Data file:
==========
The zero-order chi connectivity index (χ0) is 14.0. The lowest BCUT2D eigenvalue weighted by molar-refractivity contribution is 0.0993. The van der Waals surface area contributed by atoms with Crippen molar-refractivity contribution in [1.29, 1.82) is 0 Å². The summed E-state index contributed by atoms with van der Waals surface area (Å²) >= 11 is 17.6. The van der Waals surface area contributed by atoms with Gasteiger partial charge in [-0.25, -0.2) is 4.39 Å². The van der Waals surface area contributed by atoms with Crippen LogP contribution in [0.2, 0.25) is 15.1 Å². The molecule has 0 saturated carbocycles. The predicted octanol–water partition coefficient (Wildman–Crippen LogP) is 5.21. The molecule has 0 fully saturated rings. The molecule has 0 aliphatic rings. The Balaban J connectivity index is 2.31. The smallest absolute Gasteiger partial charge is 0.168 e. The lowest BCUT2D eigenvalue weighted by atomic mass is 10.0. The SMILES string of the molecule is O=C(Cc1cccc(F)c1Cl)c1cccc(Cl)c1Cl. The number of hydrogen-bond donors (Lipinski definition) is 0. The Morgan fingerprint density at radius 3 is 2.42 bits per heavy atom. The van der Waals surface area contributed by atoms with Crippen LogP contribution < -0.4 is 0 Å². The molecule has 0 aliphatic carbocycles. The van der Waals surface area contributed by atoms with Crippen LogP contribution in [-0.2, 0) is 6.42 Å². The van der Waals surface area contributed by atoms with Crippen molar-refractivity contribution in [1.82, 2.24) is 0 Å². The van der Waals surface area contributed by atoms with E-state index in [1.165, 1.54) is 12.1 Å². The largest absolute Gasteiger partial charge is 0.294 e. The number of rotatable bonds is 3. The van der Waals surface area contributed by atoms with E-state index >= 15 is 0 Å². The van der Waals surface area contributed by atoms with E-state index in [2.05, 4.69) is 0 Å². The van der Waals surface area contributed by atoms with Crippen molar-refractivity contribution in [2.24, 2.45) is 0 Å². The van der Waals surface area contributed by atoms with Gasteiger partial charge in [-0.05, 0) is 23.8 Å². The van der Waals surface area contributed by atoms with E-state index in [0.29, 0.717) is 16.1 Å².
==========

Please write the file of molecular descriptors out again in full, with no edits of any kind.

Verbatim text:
The zero-order chi connectivity index (χ0) is 14.0. The lowest BCUT2D eigenvalue weighted by molar-refractivity contribution is 0.0993. The van der Waals surface area contributed by atoms with Crippen molar-refractivity contribution in [1.29, 1.82) is 0 Å². The summed E-state index contributed by atoms with van der Waals surface area (Å²) >= 11 is 17.6. The van der Waals surface area contributed by atoms with Gasteiger partial charge in [-0.25, -0.2) is 4.39 Å². The van der Waals surface area contributed by atoms with Crippen LogP contribution in [0.2, 0.25) is 15.1 Å². The molecule has 0 saturated carbocycles. The predicted octanol–water partition coefficient (Wildman–Crippen LogP) is 5.21. The molecule has 0 fully saturated rings. The molecule has 0 aliphatic rings. The Balaban J connectivity index is 2.31. The smallest absolute Gasteiger partial charge is 0.168 e. The lowest BCUT2D eigenvalue weighted by atomic mass is 10.0. The SMILES string of the molecule is O=C(Cc1cccc(F)c1Cl)c1cccc(Cl)c1Cl. The number of hydrogen-bond donors (Lipinski definition) is 0. The Morgan fingerprint density at radius 3 is 2.42 bits per heavy atom. The van der Waals surface area contributed by atoms with Crippen LogP contribution < -0.4 is 0 Å². The molecule has 0 aliphatic carbocycles. The van der Waals surface area contributed by atoms with Crippen LogP contribution in [-0.2, 0) is 6.42 Å². The van der Waals surface area contributed by atoms with Crippen molar-refractivity contribution in [1.82, 2.24) is 0 Å². The van der Waals surface area contributed by atoms with E-state index in [1.165, 1.54) is 12.1 Å². The largest absolute Gasteiger partial charge is 0.294 e. The number of rotatable bonds is 3. The van der Waals surface area contributed by atoms with E-state index >= 15 is 0 Å². The van der Waals surface area contributed by atoms with E-state index in [2.05, 4.69) is 0 Å². The van der Waals surface area contributed by atoms with Crippen molar-refractivity contribution in [2.24, 2.45) is 0 Å². The van der Waals surface area contributed by atoms with Gasteiger partial charge in [-0.05, 0) is 23.8 Å². The van der Waals surface area contributed by atoms with E-state index in [0.29, 0.717) is 16.1 Å².